Now we will use Baxter to pick things up. Restricting our picking to a table allows us to make some assumptions about the world. In particular, Ein assumes there is a flat ground surface parallel to the xy-plane whose constant z coordinate is known and that gravity pulls toward that plane.

A consequence of these assumptions is that we can forgo labeling grasp depth and close the fingers when they encounter an obstruction. When moving toward an object for a pick, stabbing our fingers outward from a pre-pick position, our fingertips will either press the object against the tabletop and trigger a grasp or go around the object (spoon handle, small block) and hit the table on either side of the target, triggering a grasp. Grasping in free space without a backing or resistor is less reliable because tipping is more likely to occur.

Another consequence is that most objects will come to rest on the ground plane. This is important because in order to see an object correctly, Ein needs to know (or finds out in the process) how far away from the camera it is. Most computer vision systems use individual RGB frames, or calculations performed on sequences of frames and summarized with statistics, to perform their operations. Ein captures tens to thousands of RGB frames and refocuses the rays from those images into computed 2D photographs and performs operations on those instead. Refocusing the light is very similar to adjusting the focus on traditional camera, and the aperture of our virtual camera is quite large, which means that we can achieve a very narrow depth of field. Knowing the position of the ground plane is a strong hint for the search problems involved and so speeds up the process dramatically.

The basic workflow for object picking is:

  1. (Calibrate once.)
  2. Create a map of the empty workspace (background map).
  3. Train object model.
    • Automatic grasp annotation or manual grasp annotation.
  4. Map workspace and compute discrepancy (background subtraction).
  5. Detect and localize object(s) cascaded on discrepancy.
  6. Pick!

Create a background map.

Now you need to create a workspace background model, which we call a background map. Send the gripper to the home position by running goHome. The workspace should contain a square of two feet. It should be as flat as possible. Additionally, the workspace should be a nonreflective surface that is not too shiny. A black felt surface is ideal, or a table covered with a tablecloth. The system can accommodate altitude changes but shadows and occlusion induce variance in the maps and require careful sampling for accurate results. (If you would like to change the home position, follow these instructions.)

The wrist should now be pointing straight down with the camera should be about 38 cm from the table. If it is substantially higher or lower and this is the same space in which you calibrated, you should reset your table height and make sure you saved your calibration.

As usual, unless otherwise stated, leave the grippers in open position.

After making sure any object that can move is free from the workspace and that the lighting is how you will want it during picking, issue


The arm should move in a spiral, return to its starting position, your CPU should go under load, and a few seconds after the CPU relaxes the formed image should show up first in the Observed Map window and next in the Background window. The table and objects shorter than a few centimeters should appear crisp up to the resolution of the map, which is 1mm to a pixel at this height with a good calibration. Object taller than a few centimeters will start to blur due to defocus.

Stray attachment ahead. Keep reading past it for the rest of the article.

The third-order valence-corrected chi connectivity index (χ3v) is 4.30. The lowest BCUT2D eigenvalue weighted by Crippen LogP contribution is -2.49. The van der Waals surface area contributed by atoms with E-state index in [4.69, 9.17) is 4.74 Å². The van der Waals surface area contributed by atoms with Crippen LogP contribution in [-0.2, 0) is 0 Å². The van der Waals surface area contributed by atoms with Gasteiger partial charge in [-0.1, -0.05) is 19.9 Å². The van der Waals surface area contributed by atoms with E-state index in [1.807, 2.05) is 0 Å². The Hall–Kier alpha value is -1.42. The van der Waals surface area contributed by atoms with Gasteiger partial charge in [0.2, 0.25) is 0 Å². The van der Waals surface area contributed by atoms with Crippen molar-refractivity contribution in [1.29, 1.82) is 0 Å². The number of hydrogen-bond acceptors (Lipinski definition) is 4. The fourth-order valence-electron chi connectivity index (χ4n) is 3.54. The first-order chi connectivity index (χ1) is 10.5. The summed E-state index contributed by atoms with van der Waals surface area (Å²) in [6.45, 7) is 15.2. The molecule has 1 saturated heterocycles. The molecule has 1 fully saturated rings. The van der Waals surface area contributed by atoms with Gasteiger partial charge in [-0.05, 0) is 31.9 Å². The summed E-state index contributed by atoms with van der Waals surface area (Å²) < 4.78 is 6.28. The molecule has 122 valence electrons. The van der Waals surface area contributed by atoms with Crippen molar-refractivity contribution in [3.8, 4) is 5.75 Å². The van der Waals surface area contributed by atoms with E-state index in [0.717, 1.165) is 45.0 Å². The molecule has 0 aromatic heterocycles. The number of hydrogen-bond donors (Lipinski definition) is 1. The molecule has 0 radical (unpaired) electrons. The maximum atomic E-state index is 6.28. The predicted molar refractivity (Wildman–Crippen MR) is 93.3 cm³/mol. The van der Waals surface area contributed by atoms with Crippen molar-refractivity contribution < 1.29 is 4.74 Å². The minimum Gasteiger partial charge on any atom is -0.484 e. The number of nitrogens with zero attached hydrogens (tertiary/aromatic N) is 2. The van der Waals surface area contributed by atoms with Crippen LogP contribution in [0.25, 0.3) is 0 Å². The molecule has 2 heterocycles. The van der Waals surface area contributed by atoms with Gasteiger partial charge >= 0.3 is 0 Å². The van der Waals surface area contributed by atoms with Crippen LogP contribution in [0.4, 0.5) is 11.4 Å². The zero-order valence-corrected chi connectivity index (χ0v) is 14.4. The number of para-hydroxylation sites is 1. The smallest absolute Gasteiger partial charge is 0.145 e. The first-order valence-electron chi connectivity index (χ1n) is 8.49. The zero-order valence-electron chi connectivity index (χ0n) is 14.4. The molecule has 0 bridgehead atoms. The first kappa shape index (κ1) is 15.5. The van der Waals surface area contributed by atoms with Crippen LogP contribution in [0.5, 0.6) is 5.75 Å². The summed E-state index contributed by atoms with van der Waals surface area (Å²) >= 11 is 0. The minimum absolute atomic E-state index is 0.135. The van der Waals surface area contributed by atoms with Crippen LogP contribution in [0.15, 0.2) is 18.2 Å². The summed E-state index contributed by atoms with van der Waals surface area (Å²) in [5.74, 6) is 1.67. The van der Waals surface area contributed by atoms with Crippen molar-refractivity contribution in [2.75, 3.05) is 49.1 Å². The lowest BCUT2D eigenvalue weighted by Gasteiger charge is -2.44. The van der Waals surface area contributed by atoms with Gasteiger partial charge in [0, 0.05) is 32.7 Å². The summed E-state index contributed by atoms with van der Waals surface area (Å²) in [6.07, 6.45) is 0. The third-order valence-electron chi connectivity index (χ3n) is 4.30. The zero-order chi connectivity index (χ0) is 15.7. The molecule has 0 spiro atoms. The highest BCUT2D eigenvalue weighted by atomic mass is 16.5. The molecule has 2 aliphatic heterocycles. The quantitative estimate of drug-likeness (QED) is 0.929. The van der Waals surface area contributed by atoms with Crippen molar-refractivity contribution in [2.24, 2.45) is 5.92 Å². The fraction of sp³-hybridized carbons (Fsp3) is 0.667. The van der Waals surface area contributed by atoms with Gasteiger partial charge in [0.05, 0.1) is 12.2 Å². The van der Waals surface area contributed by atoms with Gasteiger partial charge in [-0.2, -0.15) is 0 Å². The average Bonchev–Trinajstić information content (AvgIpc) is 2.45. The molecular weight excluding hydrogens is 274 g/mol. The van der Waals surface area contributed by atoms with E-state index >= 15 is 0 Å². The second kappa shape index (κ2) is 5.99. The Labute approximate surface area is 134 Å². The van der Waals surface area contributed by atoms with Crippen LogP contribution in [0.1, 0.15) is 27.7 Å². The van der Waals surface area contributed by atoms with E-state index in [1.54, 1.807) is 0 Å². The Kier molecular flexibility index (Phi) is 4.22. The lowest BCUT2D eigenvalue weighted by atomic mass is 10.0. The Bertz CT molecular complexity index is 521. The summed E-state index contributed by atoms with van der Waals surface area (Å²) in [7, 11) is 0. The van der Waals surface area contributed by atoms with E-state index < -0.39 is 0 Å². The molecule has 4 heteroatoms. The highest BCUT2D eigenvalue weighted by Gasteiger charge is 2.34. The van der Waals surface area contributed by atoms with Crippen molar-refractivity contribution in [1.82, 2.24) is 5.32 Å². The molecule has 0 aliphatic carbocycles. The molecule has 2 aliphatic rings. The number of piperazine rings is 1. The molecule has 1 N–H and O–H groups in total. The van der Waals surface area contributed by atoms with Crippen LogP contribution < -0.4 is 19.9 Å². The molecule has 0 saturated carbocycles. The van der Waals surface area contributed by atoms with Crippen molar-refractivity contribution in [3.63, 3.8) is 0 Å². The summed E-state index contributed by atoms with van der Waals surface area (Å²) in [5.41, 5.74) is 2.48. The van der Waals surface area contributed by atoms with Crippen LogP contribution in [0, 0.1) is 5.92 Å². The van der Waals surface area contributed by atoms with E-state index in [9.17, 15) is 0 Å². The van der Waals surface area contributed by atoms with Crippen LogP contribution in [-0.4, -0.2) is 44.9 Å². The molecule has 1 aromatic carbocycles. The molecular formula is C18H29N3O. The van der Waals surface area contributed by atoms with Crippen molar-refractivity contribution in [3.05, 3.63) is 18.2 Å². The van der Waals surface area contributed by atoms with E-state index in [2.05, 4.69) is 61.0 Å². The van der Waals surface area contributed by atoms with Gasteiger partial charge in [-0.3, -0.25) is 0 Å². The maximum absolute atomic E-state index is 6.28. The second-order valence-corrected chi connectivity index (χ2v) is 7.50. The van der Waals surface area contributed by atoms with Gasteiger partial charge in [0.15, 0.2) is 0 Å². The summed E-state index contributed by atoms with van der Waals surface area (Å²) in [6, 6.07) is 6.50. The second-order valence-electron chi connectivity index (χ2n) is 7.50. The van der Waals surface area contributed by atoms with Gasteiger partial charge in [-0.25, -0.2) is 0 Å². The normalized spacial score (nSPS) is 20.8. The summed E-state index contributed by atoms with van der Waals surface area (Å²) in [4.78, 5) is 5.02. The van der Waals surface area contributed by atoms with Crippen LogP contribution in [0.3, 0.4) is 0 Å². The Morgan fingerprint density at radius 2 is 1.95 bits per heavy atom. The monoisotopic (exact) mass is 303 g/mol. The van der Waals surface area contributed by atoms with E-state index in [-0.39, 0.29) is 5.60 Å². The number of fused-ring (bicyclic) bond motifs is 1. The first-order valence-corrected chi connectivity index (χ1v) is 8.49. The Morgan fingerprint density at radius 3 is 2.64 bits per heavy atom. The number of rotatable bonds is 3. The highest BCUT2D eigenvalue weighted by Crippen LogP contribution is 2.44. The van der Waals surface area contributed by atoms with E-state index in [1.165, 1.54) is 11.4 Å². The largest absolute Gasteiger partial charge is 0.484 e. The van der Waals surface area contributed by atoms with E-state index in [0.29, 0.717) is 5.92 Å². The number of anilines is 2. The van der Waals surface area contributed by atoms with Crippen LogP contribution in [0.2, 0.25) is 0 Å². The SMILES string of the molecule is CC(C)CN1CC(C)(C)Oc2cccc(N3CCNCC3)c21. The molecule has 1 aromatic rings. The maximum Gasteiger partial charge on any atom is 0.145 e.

Exercise: Inspect your background map.

Zoom in and see what detail you can make out. On a well-calibrated Baxter, you should be able to see detail up to several millimeters. Some examples from our lab appear below.

Background map

When picking objects, you can change the gripper gap and retake the gripper mask by pointing the arm at magic paper as during calibration and running: setGripperMaskWithMotion

Here is an example of a background map with an incorrect gripper mask; note the dark gripper pixels smeared on the lower part of the image.

Background map with bad gripper mask

Update the observed map.

Next update the observed map. First, place an object into the robot’s field of view. Run tableTakeScene to create a map by moving the arm in a spiral pattern. This map will be rendered in the Gaussian Map Observed View” window shortly after the arm stops moving. Once you have created an observed map and background map, the discrepancy views will also populate, showing differences between the observed and background maps. Here is an example showing the Allen wrench from the Baxter gripper toolkit. Note that the discrepancy density view is nearly all black except for the well-segmented wrench. It may help to overlay the observed map and discrepancy density windows and alt-tab between them to find differences. If you do not see a well-segmented object, check your calibration and verify that the lighting hasn’t changed since you made your background map.

Observed map with allen wrench. Observed map with .

Note that at any time you can save all of the maps (observed, background, predicted) with: "<fileName>" sceneSaveScene

You can reload it with: "<fileName>" sceneLoadScene

You can also save and load individual maps to yaml with "<fileName>" sceneSavePredictedMap, "<fileName>" sceneLoadPredictedMap.

Exercise: Put several objects in the scene and update the observed map.

Inspect the observed map, background map, and discrepancy view. If the objects do not appear well-segmented in the discrepancy window, than there may be a problem with your calibration.

Exercise: Remove all objects from the scene and update the observed map. Verify the discrepancy is empty.

Below is an example of an observed map and discrepancy view taken immediately after making a background map.

Observed map with no objects. Discrepancy with no objects.

Pick a known object.